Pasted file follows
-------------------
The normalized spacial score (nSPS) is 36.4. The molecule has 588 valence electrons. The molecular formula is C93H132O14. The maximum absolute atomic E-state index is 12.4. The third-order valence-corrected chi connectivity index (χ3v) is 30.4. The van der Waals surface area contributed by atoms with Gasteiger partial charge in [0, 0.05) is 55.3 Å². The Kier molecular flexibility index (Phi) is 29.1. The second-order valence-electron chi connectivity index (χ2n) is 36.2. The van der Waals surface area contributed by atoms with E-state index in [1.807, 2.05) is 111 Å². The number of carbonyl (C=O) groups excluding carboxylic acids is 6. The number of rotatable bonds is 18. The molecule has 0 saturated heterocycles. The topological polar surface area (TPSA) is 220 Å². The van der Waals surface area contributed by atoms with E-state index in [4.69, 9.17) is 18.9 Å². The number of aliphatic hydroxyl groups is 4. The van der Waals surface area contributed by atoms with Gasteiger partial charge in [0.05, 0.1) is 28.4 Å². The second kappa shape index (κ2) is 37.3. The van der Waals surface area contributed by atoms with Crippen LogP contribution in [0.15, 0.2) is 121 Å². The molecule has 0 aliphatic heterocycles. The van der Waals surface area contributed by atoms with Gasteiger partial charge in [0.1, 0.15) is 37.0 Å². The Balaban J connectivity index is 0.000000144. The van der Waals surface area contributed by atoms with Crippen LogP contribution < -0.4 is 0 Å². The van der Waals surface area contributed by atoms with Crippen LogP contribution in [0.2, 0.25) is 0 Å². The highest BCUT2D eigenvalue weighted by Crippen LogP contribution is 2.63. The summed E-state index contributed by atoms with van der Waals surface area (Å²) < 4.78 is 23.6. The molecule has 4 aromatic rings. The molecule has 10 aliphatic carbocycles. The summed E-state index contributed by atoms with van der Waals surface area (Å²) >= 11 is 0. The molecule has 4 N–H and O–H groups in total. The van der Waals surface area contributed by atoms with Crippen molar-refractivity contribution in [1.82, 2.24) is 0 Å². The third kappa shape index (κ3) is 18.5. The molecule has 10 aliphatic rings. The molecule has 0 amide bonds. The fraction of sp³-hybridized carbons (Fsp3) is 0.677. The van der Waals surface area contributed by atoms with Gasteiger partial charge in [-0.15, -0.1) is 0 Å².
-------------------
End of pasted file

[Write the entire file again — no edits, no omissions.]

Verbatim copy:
The normalized spacial score (nSPS) is 36.4. The molecule has 588 valence electrons. The molecular formula is C93H132O14. The maximum absolute atomic E-state index is 12.4. The third-order valence-corrected chi connectivity index (χ3v) is 30.4. The van der Waals surface area contributed by atoms with Gasteiger partial charge in [0, 0.05) is 55.3 Å². The Kier molecular flexibility index (Phi) is 29.1. The second-order valence-electron chi connectivity index (χ2n) is 36.2. The van der Waals surface area contributed by atoms with E-state index in [1.807, 2.05) is 111 Å². The number of carbonyl (C=O) groups excluding carboxylic acids is 6. The number of rotatable bonds is 18. The molecule has 0 saturated heterocycles. The topological polar surface area (TPSA) is 220 Å². The van der Waals surface area contributed by atoms with E-state index in [4.69, 9.17) is 18.9 Å². The number of aliphatic hydroxyl groups is 4. The van der Waals surface area contributed by atoms with Gasteiger partial charge in [0.05, 0.1) is 28.4 Å². The second kappa shape index (κ2) is 37.3. The van der Waals surface area contributed by atoms with Crippen LogP contribution in [0.15, 0.2) is 121 Å². The molecule has 0 aliphatic heterocycles. The van der Waals surface area contributed by atoms with Gasteiger partial charge in [0.1, 0.15) is 37.0 Å². The Balaban J connectivity index is 0.000000144. The van der Waals surface area contributed by atoms with Crippen LogP contribution < -0.4 is 0 Å². The van der Waals surface area contributed by atoms with Crippen LogP contribution in [0.2, 0.25) is 0 Å². The highest BCUT2D eigenvalue weighted by Crippen LogP contribution is 2.63. The summed E-state index contributed by atoms with van der Waals surface area (Å²) < 4.78 is 23.6. The molecule has 4 aromatic rings. The molecule has 10 aliphatic carbocycles. The summed E-state index contributed by atoms with van der Waals surface area (Å²) >= 11 is 0. The molecule has 4 N–H and O–H groups in total. The van der Waals surface area contributed by atoms with Crippen molar-refractivity contribution in [1.82, 2.24) is 0 Å². The third kappa shape index (κ3) is 18.5. The molecule has 10 aliphatic rings. The molecule has 0 amide bonds. The fraction of sp³-hybridized carbons (Fsp3) is 0.677. The van der Waals surface area contributed by atoms with Gasteiger partial charge in [-0.15, -0.1) is 0 Å².